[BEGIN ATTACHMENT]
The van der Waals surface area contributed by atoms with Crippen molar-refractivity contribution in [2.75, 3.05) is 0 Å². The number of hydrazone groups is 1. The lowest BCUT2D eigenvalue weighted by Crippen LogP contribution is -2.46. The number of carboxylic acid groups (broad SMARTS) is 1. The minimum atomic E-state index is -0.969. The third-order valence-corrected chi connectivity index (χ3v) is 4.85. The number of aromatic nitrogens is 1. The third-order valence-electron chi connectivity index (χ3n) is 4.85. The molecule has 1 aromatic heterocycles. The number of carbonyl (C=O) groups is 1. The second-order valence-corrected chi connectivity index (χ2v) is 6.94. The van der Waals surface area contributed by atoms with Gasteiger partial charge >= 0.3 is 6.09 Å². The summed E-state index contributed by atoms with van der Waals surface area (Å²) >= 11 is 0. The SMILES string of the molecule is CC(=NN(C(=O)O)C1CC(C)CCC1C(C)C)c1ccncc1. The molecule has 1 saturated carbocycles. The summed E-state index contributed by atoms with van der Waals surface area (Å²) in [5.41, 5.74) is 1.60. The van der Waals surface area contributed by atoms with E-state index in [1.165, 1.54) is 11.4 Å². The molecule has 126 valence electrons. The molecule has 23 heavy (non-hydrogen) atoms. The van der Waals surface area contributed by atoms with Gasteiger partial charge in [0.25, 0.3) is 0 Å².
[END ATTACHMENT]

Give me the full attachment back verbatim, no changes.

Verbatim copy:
The van der Waals surface area contributed by atoms with Crippen molar-refractivity contribution in [2.75, 3.05) is 0 Å². The number of hydrazone groups is 1. The lowest BCUT2D eigenvalue weighted by Crippen LogP contribution is -2.46. The number of carboxylic acid groups (broad SMARTS) is 1. The minimum atomic E-state index is -0.969. The third-order valence-corrected chi connectivity index (χ3v) is 4.85. The number of aromatic nitrogens is 1. The third-order valence-electron chi connectivity index (χ3n) is 4.85. The molecule has 1 aromatic heterocycles. The number of carbonyl (C=O) groups is 1. The second-order valence-corrected chi connectivity index (χ2v) is 6.94. The van der Waals surface area contributed by atoms with Gasteiger partial charge >= 0.3 is 6.09 Å². The summed E-state index contributed by atoms with van der Waals surface area (Å²) >= 11 is 0. The SMILES string of the molecule is CC(=NN(C(=O)O)C1CC(C)CCC1C(C)C)c1ccncc1. The molecule has 1 saturated carbocycles. The summed E-state index contributed by atoms with van der Waals surface area (Å²) in [5.41, 5.74) is 1.60. The van der Waals surface area contributed by atoms with E-state index in [1.165, 1.54) is 11.4 Å². The molecule has 126 valence electrons. The molecule has 23 heavy (non-hydrogen) atoms. The van der Waals surface area contributed by atoms with Gasteiger partial charge in [0.25, 0.3) is 0 Å².